Jawarski staged the first armoured truck holdup in US history on the Bethel Road, seven miles out of Pittsburgh, Pennsylvania [11 March 1927]. Two armored cars left an office of the Brink’s Express Company to deliver the payroll for the Pittsburgh Terminal Coal Company. After making morning deliveries to mines two and three, the Brink’s trucks traveled along the Old Bethel Road near Coverdale, about 7 miles southwest of Pittsburgh. When the vehicles turned onto a muddy thoroughfare called Liberty Road, the Flatheads Gang detonated two underground dynamite charges placed 60 feet apart. The first blast, a direct hit, ripped up the road and threw the first armored car some 75 feet. Laden with $103,834.38 in cash, the lightly-armored vehicle landed on its roof, leaving the driver unconscious. The second blast missed an armored car filled with guards, but still forced the Brink’s Express truck onto its side and into a new crater-like hole. All five guards were knocked unconscious, their weapons worthless. While Paul Jaworski and the Flatheads Gang gathered up their loot, the guards and drivers who regained consciousness were told to “roll over and keep your faces down in the mud”. The driver of the first car complied, but eventually lifted his head – just in time to watch the gangsters get away in their blue Stearns-Knight luxury automobile. William Tarr got the license plate number and gave local police their first lead. In scouring the crime scene for evidence, detectives discovered the tracks of a car running on a rim. Investigators followed the tire-less marks from nearby Ginger Hill Road through a patched wire fence to a ravine. There they found an abandoned Stearns-Knight whose license plate number matched the one reported by William Tarr. When Brink’s Express offered a $5,000 reward for the arrest and conviction of Paul Jaworski and the five other members of the Flatheads Gang, additional leads about the Liberty Road heist poured into police headquarters. Eventually, Paul Jaworski was arrested – but then he escaped from prison again. Captured in Cleveland, Ohio, the wily leader of the Flatheads Gang was extradited to Pennsylvania in a steel-plated car who guards carried rifles, machine guns, and tear gas. On January 21, 1929, Jaworski was executed in the electric chair. Later that year, Brink’s Express began using a new armored car, the 1929 International KB3. Nicknamed the “chainer”, this vehicle featured a sturdier chassis and a Thompson submachine gun mounted in the rear compartment……80 years ago this week,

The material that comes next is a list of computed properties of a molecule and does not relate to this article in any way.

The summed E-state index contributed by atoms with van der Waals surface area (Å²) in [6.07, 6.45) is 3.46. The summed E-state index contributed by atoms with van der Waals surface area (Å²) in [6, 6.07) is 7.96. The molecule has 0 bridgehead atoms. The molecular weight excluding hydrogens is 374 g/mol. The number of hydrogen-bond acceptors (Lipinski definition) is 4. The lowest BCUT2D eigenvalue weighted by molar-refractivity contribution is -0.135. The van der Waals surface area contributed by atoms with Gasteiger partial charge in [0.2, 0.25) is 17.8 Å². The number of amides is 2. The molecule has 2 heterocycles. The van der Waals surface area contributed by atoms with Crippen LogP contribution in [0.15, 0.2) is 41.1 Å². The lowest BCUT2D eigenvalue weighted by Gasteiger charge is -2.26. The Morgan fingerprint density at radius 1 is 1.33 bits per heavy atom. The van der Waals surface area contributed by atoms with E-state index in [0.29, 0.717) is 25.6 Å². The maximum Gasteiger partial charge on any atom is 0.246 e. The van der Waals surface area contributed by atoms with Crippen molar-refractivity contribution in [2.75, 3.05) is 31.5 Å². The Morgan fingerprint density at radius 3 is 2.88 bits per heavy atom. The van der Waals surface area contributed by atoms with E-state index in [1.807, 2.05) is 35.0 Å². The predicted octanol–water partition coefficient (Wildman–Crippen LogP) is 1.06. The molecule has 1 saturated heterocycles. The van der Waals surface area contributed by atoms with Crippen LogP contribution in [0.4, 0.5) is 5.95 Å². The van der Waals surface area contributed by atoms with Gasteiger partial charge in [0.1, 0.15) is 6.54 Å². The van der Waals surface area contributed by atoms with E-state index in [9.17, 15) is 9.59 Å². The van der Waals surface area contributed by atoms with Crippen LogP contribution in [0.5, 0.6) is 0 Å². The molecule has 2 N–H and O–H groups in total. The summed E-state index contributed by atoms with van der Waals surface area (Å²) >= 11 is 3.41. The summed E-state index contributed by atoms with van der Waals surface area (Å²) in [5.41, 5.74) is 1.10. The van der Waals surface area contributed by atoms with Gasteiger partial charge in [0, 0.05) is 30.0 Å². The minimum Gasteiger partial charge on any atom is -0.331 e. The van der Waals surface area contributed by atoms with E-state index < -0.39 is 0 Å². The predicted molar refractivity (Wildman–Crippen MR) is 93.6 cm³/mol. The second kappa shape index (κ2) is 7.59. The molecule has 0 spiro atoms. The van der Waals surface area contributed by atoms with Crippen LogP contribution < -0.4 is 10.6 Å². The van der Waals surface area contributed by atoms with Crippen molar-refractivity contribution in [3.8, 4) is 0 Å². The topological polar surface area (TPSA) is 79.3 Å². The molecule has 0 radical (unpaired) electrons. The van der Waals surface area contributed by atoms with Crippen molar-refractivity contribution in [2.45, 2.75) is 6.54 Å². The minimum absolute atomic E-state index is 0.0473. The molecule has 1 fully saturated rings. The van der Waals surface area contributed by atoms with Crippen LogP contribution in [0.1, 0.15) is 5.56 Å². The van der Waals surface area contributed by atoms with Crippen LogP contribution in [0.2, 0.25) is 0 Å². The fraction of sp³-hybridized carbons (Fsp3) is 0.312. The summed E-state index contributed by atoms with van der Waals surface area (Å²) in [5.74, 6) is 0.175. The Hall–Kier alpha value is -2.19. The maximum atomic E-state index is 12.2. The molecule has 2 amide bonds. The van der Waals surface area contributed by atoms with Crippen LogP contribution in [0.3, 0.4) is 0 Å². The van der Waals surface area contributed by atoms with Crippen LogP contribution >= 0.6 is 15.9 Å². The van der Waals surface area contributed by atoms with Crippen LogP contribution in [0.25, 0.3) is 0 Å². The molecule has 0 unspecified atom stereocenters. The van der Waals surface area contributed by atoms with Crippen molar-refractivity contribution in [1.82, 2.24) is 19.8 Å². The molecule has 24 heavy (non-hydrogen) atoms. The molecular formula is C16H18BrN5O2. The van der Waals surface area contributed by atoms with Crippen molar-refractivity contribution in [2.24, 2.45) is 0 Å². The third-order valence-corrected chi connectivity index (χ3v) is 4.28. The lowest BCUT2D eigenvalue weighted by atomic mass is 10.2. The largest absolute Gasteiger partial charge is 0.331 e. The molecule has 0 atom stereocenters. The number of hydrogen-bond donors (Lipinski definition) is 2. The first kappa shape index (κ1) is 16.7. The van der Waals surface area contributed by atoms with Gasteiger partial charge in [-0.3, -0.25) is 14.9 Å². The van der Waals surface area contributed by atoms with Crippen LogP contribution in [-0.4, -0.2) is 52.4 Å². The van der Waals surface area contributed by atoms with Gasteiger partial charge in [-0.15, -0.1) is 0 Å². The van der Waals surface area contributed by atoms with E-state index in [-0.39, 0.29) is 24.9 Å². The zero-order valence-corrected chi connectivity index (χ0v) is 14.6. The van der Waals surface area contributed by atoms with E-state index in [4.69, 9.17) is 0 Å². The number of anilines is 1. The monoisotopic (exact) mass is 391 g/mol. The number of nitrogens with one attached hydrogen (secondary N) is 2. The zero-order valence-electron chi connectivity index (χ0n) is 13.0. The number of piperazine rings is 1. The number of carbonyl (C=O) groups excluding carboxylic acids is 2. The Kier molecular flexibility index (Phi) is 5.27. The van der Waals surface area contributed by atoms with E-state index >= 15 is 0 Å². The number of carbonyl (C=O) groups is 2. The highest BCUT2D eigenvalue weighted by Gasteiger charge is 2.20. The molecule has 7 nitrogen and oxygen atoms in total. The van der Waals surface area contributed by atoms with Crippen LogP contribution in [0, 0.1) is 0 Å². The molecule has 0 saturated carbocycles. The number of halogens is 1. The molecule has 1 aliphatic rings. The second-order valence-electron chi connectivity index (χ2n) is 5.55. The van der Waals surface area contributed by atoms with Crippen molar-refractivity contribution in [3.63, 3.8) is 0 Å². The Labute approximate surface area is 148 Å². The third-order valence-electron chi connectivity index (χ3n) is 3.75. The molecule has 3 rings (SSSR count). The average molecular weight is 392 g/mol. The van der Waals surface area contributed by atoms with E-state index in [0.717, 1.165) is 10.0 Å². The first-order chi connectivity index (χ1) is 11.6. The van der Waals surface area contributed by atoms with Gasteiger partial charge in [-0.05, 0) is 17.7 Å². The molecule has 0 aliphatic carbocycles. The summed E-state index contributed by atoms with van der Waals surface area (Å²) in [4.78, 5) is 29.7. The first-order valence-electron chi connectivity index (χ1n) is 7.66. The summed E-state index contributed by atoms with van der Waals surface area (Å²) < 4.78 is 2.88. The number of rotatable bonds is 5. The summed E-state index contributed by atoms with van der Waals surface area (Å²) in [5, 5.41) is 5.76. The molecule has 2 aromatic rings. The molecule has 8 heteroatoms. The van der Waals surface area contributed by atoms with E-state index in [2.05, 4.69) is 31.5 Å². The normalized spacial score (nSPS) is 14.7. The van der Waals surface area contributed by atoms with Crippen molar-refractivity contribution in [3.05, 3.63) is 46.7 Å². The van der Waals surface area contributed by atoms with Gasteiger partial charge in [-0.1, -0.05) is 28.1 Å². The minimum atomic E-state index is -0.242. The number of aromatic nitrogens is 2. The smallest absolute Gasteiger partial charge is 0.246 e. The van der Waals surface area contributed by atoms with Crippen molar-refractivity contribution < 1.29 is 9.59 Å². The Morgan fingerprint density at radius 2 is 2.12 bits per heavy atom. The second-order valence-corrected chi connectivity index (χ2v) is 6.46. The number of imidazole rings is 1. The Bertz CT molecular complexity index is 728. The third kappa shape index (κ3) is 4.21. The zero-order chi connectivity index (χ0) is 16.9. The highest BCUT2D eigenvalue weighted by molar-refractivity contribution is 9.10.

the Fiat 500 Topolino was launched at the Geneva Motor Show [12 March 1937]. It was equipped with a 569 cc 4 cylinder, side-valve, water-cooled engine mounted in front of the front axle,(later an overhead valve motor) and so was a full-scale car rather than a cyclecar. The radiator was located behind the engine which made it possible to lower the aerodynamic nose profile at a time when competitors had a flat, nearly vertical grill…….70 years ago this week, Franco Cortese won the first and only ‘world tour’ all-Cisitalia race at Gezira Island in Cairo, Egypt [9 March 1947]…….60